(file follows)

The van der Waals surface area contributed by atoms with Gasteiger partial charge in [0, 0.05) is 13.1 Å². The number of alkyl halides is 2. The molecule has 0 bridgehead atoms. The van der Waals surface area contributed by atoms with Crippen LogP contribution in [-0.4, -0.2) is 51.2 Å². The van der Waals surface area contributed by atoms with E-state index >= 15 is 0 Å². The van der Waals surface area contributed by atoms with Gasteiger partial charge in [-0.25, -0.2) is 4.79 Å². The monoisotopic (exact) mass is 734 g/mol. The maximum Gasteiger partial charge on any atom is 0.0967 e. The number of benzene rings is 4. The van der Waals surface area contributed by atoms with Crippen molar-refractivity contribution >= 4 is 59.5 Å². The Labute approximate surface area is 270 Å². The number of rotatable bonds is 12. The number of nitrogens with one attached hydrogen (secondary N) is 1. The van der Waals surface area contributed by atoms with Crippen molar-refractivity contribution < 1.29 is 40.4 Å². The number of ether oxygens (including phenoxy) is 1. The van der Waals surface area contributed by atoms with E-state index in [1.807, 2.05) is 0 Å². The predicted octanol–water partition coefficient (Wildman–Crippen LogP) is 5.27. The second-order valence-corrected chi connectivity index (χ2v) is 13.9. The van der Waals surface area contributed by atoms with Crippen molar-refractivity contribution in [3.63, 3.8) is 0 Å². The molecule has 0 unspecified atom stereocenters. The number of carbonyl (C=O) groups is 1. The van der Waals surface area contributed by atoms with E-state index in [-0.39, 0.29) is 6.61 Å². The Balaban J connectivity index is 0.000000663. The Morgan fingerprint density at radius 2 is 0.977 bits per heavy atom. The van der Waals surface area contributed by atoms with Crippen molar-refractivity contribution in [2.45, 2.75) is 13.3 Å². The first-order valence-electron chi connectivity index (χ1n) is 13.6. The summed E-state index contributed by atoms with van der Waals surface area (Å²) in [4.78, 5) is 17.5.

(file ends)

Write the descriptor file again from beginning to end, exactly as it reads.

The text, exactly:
The van der Waals surface area contributed by atoms with Gasteiger partial charge in [0, 0.05) is 13.1 Å². The number of alkyl halides is 2. The molecule has 0 bridgehead atoms. The van der Waals surface area contributed by atoms with Crippen LogP contribution in [-0.4, -0.2) is 51.2 Å². The van der Waals surface area contributed by atoms with E-state index >= 15 is 0 Å². The van der Waals surface area contributed by atoms with Gasteiger partial charge in [-0.25, -0.2) is 4.79 Å². The monoisotopic (exact) mass is 734 g/mol. The maximum Gasteiger partial charge on any atom is 0.0967 e. The number of benzene rings is 4. The van der Waals surface area contributed by atoms with Crippen molar-refractivity contribution >= 4 is 59.5 Å². The Labute approximate surface area is 270 Å². The number of rotatable bonds is 12. The number of nitrogens with one attached hydrogen (secondary N) is 1. The van der Waals surface area contributed by atoms with Crippen molar-refractivity contribution < 1.29 is 40.4 Å². The number of ether oxygens (including phenoxy) is 1. The van der Waals surface area contributed by atoms with E-state index in [1.807, 2.05) is 0 Å². The predicted octanol–water partition coefficient (Wildman–Crippen LogP) is 5.27. The second-order valence-corrected chi connectivity index (χ2v) is 13.9. The van der Waals surface area contributed by atoms with Crippen molar-refractivity contribution in [3.63, 3.8) is 0 Å². The molecule has 0 unspecified atom stereocenters. The number of carbonyl (C=O) groups is 1. The van der Waals surface area contributed by atoms with E-state index in [-0.39, 0.29) is 6.61 Å². The Balaban J connectivity index is 0.000000663. The Morgan fingerprint density at radius 2 is 0.977 bits per heavy atom. The van der Waals surface area contributed by atoms with Crippen molar-refractivity contribution in [2.45, 2.75) is 13.3 Å². The first-order valence-electron chi connectivity index (χ1n) is 13.6. The summed E-state index contributed by atoms with van der Waals surface area (Å²) in [4.78, 5) is 17.5.